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By: Charles R. Levun and Michael J. Cohen

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  • In January 2017, the Fourth Circuit affirmed the Tax Court’s decision in QinetiQ (at 2017-1 USTC ¶50,119), and in April 2017, the Tax Court issued its decision in Austin v. Commissioner, TC Memo 2017-69, a case which not only contains its own analysis of the concepts of a missed Code Sec. 83(b) election but also contains an interesting interpretation as to what the Fourth Circuit held in QinetiQ. Both of these developments merit close scrutiny as to what they can mean in the case of blown Code Sec. 83(b) elections.
    When Is A Substantial Risk of Forfeiture Not a Substantial Risk of Forfeiture - Part II
  • On January 17, 2017, the Tax Court issued its opinion in Hardy v. Commissioner, TC Memo. 2017-16. As will be discussed below, the discussion in this case concerning grouping activities under the passive loss rules is of particular interest, given that the IRS took a position that was contrary to a published TAM, which TAM was released after the case went to trial but before the Tax Court decision was handed down. However, for many tax professionals, just as interesting was the court’s analysis of whether the taxpayer’s allocable share of an LLC’s income was self-employment (“SE”) income.
    Hardy’s Double Duty: Flexibility in Code Sec. 469 Grouping and SE Tax Reporting for LLCs
  • Whether converting an existing LLC (taxed as a partnership) to S corporation status or forming an LLC and immediately electing S status, it is important that the LLC have an operating agreement that governs the relationship among the members. Unfortunately, some LLC operating agreements contain provisions that are inconsistent with the S corporation eligibility requirements.
    Defective Check-the-Box Election and Conversion Back to LLC Status
  • In January 2014, Treasury issued proposed regulations that addressed the following: (1) the treatment of debt for disguised sale purposes; (2) bottom guarantees; (3) the manner in which excess nonrecourse liabilities can be allocated among the partners; and (4) whether debt is considered to be recourse or nonrecourse for subchapter K purposes. On October 4, 2016, Treasury… (ii) issued temporary regulations addressing bottom guarantees (the “Temporary Regulations”),….Now that we have had a year to digest the October 2016 issuances by Treasury, this Partner’s Perspective will comment on a portion of the regulatory project – the Temporary Regulations addressing bottom guarantees.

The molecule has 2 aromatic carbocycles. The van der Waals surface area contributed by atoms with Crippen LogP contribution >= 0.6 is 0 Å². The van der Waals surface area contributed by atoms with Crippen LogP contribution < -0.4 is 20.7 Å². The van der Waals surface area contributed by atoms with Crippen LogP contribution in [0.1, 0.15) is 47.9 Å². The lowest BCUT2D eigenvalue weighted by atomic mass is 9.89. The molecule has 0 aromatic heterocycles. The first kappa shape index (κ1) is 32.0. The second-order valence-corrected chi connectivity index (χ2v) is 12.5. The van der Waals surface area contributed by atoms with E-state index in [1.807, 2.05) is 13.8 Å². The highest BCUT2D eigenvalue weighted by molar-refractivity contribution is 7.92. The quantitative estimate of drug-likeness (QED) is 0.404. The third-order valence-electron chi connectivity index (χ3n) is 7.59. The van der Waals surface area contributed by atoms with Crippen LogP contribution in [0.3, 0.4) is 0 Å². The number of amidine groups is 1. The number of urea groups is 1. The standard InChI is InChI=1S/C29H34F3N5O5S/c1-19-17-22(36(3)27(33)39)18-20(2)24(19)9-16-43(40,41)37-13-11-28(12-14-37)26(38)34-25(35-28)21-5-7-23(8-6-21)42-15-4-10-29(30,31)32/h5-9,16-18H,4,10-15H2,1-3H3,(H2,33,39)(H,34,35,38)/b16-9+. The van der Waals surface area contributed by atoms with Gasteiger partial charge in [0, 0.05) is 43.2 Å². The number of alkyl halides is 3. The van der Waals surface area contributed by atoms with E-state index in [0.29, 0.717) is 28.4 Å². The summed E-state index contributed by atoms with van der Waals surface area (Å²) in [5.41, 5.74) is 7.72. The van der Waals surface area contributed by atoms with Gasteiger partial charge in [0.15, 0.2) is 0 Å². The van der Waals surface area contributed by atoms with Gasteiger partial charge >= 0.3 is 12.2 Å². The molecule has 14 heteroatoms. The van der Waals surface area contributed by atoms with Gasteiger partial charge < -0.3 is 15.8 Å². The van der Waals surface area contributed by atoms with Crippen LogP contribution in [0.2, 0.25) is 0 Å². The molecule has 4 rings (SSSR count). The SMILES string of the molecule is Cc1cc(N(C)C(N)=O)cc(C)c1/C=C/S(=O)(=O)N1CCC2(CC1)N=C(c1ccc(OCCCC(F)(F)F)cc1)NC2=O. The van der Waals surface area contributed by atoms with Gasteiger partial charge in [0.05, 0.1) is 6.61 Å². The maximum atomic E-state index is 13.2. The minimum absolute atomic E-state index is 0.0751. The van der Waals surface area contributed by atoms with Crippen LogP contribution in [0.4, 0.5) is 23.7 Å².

The Death of Bottom Guarantees
  • One of the areas that might be “overthought” by tax professionals is the manner in which Code Sec. 465(e) may apply in certain partnership “refinancing-type” transactions. This Code section essentially provides that if zero exceeds a taxpayer’s amount at risk at the end of a taxable year, the taxpayer must recognize gross income in an amount equal to that excess (with such “recapture” being treated as a deduction in succeeding taxable years). This month’s Partner’s Perspective will take a look at some garden-variety transactions and analyze the limitations on the applicability of Code Sec. 465(e).
    The Integration of Code Sec. 465(e), Minimum Gain Chargebacks and Deemed Distributions
  • Treasury has granted to taxpayers the ability to opt into the proposed Code Sec. 751(b) regulations now, before they are final, and this month’s Partner’s Perspective will examine why a tax professional should not wait until these particular proposed regulations are finalized to examine the concepts embodied in these regulations.
    Whether or Not to Opt Into the Code Sec. 751(b) Proposed Regulations
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